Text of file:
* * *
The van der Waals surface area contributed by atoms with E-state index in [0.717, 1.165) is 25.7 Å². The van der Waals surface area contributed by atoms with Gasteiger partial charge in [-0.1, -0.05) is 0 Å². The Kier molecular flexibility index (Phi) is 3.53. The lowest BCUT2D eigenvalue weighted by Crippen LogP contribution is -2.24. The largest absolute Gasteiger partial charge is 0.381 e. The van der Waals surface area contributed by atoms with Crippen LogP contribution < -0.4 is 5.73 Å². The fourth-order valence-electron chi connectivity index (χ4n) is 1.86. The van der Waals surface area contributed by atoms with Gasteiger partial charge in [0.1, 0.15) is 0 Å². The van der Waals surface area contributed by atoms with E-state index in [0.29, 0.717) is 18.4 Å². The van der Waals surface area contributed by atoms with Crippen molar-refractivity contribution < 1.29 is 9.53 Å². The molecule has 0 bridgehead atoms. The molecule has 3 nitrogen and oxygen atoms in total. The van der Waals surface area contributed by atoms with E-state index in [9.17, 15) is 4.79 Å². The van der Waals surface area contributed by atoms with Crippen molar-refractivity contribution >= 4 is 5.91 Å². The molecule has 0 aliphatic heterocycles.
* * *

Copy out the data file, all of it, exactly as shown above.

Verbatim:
The van der Waals surface area contributed by atoms with E-state index in [0.717, 1.165) is 25.7 Å². The van der Waals surface area contributed by atoms with Gasteiger partial charge in [-0.1, -0.05) is 0 Å². The Kier molecular flexibility index (Phi) is 3.53. The lowest BCUT2D eigenvalue weighted by Crippen LogP contribution is -2.24. The largest absolute Gasteiger partial charge is 0.381 e. The van der Waals surface area contributed by atoms with Crippen LogP contribution < -0.4 is 5.73 Å². The fourth-order valence-electron chi connectivity index (χ4n) is 1.86. The van der Waals surface area contributed by atoms with Gasteiger partial charge in [0.1, 0.15) is 0 Å². The van der Waals surface area contributed by atoms with E-state index in [0.29, 0.717) is 18.4 Å². The van der Waals surface area contributed by atoms with Crippen molar-refractivity contribution < 1.29 is 9.53 Å². The molecule has 0 bridgehead atoms. The molecule has 3 nitrogen and oxygen atoms in total. The van der Waals surface area contributed by atoms with E-state index in [9.17, 15) is 4.79 Å². The van der Waals surface area contributed by atoms with Crippen molar-refractivity contribution >= 4 is 5.91 Å². The molecule has 0 aliphatic heterocycles.